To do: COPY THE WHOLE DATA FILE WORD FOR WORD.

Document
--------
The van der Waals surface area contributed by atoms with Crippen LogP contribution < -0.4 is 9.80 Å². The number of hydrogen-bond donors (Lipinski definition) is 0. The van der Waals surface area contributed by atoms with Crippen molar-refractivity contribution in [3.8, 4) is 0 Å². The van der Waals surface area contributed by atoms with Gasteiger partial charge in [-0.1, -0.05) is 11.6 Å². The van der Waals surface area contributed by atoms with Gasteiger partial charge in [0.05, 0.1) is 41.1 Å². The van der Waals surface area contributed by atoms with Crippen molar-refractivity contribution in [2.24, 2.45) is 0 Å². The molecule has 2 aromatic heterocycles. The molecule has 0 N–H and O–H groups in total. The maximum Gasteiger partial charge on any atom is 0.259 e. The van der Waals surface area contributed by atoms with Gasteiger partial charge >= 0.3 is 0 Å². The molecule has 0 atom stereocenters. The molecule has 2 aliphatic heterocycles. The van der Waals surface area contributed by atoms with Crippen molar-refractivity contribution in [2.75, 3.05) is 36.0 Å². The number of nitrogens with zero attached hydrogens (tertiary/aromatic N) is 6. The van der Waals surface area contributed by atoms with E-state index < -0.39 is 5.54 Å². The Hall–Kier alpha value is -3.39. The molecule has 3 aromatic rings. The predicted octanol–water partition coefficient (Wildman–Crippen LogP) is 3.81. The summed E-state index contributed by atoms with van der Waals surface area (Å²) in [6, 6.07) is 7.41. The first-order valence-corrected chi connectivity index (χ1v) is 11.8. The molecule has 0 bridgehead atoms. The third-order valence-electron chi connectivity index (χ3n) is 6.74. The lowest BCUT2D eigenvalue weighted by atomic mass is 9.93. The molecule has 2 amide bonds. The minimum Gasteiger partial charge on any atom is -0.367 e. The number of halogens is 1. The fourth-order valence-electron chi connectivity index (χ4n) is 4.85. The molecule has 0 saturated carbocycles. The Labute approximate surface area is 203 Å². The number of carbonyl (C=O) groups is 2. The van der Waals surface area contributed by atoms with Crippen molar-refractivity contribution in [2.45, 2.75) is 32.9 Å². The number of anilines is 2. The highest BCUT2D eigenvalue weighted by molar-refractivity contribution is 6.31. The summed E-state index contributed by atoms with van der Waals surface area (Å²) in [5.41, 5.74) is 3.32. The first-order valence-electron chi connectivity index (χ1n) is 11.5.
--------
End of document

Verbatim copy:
The van der Waals surface area contributed by atoms with Crippen LogP contribution < -0.4 is 9.80 Å². The number of hydrogen-bond donors (Lipinski definition) is 0. The van der Waals surface area contributed by atoms with Crippen molar-refractivity contribution in [3.8, 4) is 0 Å². The van der Waals surface area contributed by atoms with Gasteiger partial charge in [-0.1, -0.05) is 11.6 Å². The van der Waals surface area contributed by atoms with Gasteiger partial charge in [0.05, 0.1) is 41.1 Å². The van der Waals surface area contributed by atoms with Crippen molar-refractivity contribution in [2.24, 2.45) is 0 Å². The molecule has 2 aromatic heterocycles. The molecule has 0 N–H and O–H groups in total. The maximum Gasteiger partial charge on any atom is 0.259 e. The van der Waals surface area contributed by atoms with Gasteiger partial charge >= 0.3 is 0 Å². The molecule has 0 atom stereocenters. The molecule has 2 aliphatic heterocycles. The van der Waals surface area contributed by atoms with Crippen molar-refractivity contribution in [2.75, 3.05) is 36.0 Å². The number of nitrogens with zero attached hydrogens (tertiary/aromatic N) is 6. The van der Waals surface area contributed by atoms with E-state index < -0.39 is 5.54 Å². The Hall–Kier alpha value is -3.39. The molecule has 3 aromatic rings. The predicted octanol–water partition coefficient (Wildman–Crippen LogP) is 3.81. The summed E-state index contributed by atoms with van der Waals surface area (Å²) in [6, 6.07) is 7.41. The first-order valence-corrected chi connectivity index (χ1v) is 11.8. The molecule has 0 bridgehead atoms. The third-order valence-electron chi connectivity index (χ3n) is 6.74. The lowest BCUT2D eigenvalue weighted by atomic mass is 9.93. The molecule has 2 amide bonds. The minimum Gasteiger partial charge on any atom is -0.367 e. The number of halogens is 1. The fourth-order valence-electron chi connectivity index (χ4n) is 4.85. The molecule has 0 saturated carbocycles. The Labute approximate surface area is 203 Å². The number of carbonyl (C=O) groups is 2. The van der Waals surface area contributed by atoms with Crippen molar-refractivity contribution in [2.45, 2.75) is 32.9 Å². The number of anilines is 2. The highest BCUT2D eigenvalue weighted by molar-refractivity contribution is 6.31. The summed E-state index contributed by atoms with van der Waals surface area (Å²) in [5.41, 5.74) is 3.32. The first-order valence-electron chi connectivity index (χ1n) is 11.5.